IT has enabled the financial inclusion programme to take off and provided banking in the hitherto unbanked areas, thus helping both bankers as well as those accessing the services, explains Animesh Chauhan, Executive Director, Central Bank of India, in a conversation with Veena Kurup of ENN
Operating Systems (OS) play a vital role in reforming the banking operations. Please share with us your views on the same.
Operating Systems (OS) play a crucial role in utilisation of IT services, though I do not see the expiry of Windows XP as a major hurdle before the banking sector despite the fact that it is still being used at a number of places in the banking sector. However, if Windows XP’s expiry poses certain issues, then one needs to understand that it is this very technological advancement that also makes the banking sector today capable of handling such situations.
There is not much cause of concern over the issue because the entire core banking solution (CBS) platform is working on two major operating modules — one is Finnacle and other is provided by the Tata Consultancy Services or TCS. These companies are well-aware of the changing requirements and keep us informed on the need to update to new software. Once the updating process is accomplished, it is implemented across all the branches. Moreover, we have an effective IT team and the IT companies, who advise the banks on technical aspects enabling us to tackle such situations.
Microsoft has been giving regular updates to all its users about the issue and is amply spreading its message on the need to update the current operating system. The Central Bank of India is definitely not facing any such obstacle in its operations due to this issue, and we are capable of adapting to the technical needs as per time’s requirements.
How do you see the role of IT in adding efficiency and security to banking operations?
The concern of cyber crime and burglaries has always been there. The banking system today functions through IT-enabled platforms. Developing hardware and software as per the situational demand is an ongoing process and is constantly evolving. However, nobody can assure a cent-per-cent foolproof system, though strict filters can certainly be utilised for curbing these crimes through the help of technology.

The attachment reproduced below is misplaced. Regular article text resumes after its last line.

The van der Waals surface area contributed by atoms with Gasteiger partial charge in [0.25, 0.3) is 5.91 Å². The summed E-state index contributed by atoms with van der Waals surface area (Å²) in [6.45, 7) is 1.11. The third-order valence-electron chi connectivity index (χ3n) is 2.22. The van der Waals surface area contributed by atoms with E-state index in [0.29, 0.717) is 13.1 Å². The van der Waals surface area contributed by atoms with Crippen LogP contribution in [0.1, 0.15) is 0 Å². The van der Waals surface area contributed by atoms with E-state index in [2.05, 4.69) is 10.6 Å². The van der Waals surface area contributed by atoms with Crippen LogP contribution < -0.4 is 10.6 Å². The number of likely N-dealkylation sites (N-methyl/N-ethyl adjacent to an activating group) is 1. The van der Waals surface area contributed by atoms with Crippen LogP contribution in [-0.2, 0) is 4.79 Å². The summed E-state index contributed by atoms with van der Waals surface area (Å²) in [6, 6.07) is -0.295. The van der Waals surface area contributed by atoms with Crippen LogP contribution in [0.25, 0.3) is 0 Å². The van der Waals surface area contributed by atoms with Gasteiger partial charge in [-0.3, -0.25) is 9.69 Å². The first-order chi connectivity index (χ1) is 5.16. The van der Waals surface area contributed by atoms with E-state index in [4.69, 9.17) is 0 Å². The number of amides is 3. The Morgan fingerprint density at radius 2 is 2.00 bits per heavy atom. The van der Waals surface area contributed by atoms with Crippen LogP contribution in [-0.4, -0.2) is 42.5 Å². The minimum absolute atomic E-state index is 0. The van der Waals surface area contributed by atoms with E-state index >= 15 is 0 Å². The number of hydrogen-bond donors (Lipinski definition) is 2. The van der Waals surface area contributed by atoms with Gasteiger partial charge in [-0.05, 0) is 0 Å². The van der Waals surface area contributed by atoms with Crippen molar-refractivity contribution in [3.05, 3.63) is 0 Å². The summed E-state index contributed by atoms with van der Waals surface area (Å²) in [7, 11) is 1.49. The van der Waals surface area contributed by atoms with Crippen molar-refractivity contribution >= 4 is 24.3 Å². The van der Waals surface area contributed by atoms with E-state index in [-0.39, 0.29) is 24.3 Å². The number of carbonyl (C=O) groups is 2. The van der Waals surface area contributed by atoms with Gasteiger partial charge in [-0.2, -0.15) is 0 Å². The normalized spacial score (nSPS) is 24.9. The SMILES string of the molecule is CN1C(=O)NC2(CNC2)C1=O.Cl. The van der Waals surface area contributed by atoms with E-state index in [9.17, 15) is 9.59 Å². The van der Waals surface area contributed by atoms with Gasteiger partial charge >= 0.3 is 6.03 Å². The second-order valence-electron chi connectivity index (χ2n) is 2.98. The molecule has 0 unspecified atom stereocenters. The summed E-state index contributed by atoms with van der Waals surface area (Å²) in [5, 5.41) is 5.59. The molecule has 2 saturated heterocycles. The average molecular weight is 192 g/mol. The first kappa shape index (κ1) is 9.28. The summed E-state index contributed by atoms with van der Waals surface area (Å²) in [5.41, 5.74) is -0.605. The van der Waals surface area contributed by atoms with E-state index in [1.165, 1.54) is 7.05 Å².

Any bank today which has a server-based technology, i.e. a CBS solution, has various attachments or delivery channels related to it, i.e. ATM machines, internet or mobile banking Information technology is the backbone of financial inclusion programme. IT has leveraged the banking services available today and made the financial inclusion programme more viable to the masses operations etc. The threat of such crimes is over all such services and multiple delivery channels.
Although the technical progress achieved today has loopholes, but it also enables in installing strict filters to curb such crime incidents. Hence, it is the need of the hour to install such filters in our operating systems. Additionally, today we also have the banking representatives or the banking business correspondents operate through distinct handheld devices like laptops or inter-operable machines.
Hence, the importance of such technologies is immense and those are already implemented in banks like the Central Bank of India, which enjoys a pan-India presence, with 4,500 branches and more than 3,300 ATMs and numerous internet and mobile banking users.
“Information technology is the backbone of financial inclusion programme…IT has leveraged the banking services available today and made the financial inclusion programme more viable to the masses”
How do you see IT as an effective tool for implementing financial inclusion initiatives?
Information technology is the backbone of financial inclusion programme. It is only through IT and IT-enabled services that we have been able to map the unbanked regions or population in offsite banking areas. Moreover, through these technologies we have able been to make our banking services reach the rural population. IT has incredibly leveraged the banking services available today and made the financial inclusion programme more viable to the masses.
I feel that such initiatives are gaining increasing momentum and acceptance due to the existence of such technologies and have contributed in a bigger way towards the success of numerous financial inclusion programs.
However, there are hurdles involved while utilising such technologies, like the concern of bandwidth availability in the rural areas. However, such issues are getting gradually resolved through the assistance of technology and telecommunication service providers.
Brief us about the financial inclusion programs in the pipeline for the current year.
We are currently running several financial inclusion initiatives, which involve expanding our kiosk connectivity network (inter-operable delivery channel), allowing Aadhaar payment bridges to customers from different banks. The Central Bank of India today is successfully operating more than 2,000 inter-operable units in rural areas. Besides, the presence of over 3,000 other banking business correspondents has also ensured consistent expansion of our banking services amidst the population residing in these areas.
The Unique Identification Authority of India (UIDAI)-enabled Aadhaar-based eKYC (Electronic Know Your Customer) service is another initiative we have to take up. We will be closely observing the effectiveness and success that can be brought through this initiative and we are planning to implement it soon.